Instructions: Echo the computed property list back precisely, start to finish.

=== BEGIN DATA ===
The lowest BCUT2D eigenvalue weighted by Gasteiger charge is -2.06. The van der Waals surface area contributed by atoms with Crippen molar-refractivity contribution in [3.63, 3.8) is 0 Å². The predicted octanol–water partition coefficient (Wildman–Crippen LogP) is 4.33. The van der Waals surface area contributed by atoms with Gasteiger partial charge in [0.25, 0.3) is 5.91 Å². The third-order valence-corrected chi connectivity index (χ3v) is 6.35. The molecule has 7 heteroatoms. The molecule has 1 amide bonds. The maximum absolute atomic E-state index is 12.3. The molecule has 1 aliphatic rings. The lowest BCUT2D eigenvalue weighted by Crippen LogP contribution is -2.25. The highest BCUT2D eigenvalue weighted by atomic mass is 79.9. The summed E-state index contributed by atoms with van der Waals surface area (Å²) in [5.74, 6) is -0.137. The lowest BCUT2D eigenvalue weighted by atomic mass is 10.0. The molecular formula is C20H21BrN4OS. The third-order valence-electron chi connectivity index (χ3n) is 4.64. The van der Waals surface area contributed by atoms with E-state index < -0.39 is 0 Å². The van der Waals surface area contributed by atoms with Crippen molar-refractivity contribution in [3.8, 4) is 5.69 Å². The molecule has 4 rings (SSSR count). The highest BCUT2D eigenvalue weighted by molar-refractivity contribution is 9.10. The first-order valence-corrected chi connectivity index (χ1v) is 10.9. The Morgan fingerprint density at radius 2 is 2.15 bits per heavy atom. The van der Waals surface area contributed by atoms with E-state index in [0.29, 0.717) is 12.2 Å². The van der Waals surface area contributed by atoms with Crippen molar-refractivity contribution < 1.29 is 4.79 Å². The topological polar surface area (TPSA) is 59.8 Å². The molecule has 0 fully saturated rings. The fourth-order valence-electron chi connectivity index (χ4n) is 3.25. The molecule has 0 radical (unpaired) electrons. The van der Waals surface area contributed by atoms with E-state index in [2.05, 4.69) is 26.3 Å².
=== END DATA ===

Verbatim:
The lowest BCUT2D eigenvalue weighted by Gasteiger charge is -2.06. The van der Waals surface area contributed by atoms with Crippen molar-refractivity contribution in [3.63, 3.8) is 0 Å². The predicted octanol–water partition coefficient (Wildman–Crippen LogP) is 4.33. The van der Waals surface area contributed by atoms with Gasteiger partial charge in [0.25, 0.3) is 5.91 Å². The third-order valence-corrected chi connectivity index (χ3v) is 6.35. The molecule has 7 heteroatoms. The molecule has 1 amide bonds. The maximum absolute atomic E-state index is 12.3. The molecule has 1 aliphatic rings. The lowest BCUT2D eigenvalue weighted by Crippen LogP contribution is -2.25. The highest BCUT2D eigenvalue weighted by atomic mass is 79.9. The summed E-state index contributed by atoms with van der Waals surface area (Å²) in [5.74, 6) is -0.137. The lowest BCUT2D eigenvalue weighted by atomic mass is 10.0. The molecular formula is C20H21BrN4OS. The third-order valence-electron chi connectivity index (χ3n) is 4.64. The van der Waals surface area contributed by atoms with E-state index < -0.39 is 0 Å². The van der Waals surface area contributed by atoms with Crippen molar-refractivity contribution in [3.8, 4) is 5.69 Å². The molecule has 4 rings (SSSR count). The highest BCUT2D eigenvalue weighted by molar-refractivity contribution is 9.10. The first-order valence-corrected chi connectivity index (χ1v) is 10.9. The Morgan fingerprint density at radius 2 is 2.15 bits per heavy atom. The van der Waals surface area contributed by atoms with E-state index in [0.29, 0.717) is 12.2 Å². The van der Waals surface area contributed by atoms with Crippen molar-refractivity contribution < 1.29 is 4.79 Å². The topological polar surface area (TPSA) is 59.8 Å². The molecule has 0 fully saturated rings. The fourth-order valence-electron chi connectivity index (χ4n) is 3.25. The molecule has 0 radical (unpaired) electrons. The van der Waals surface area contributed by atoms with E-state index in [2.05, 4.69) is 26.3 Å².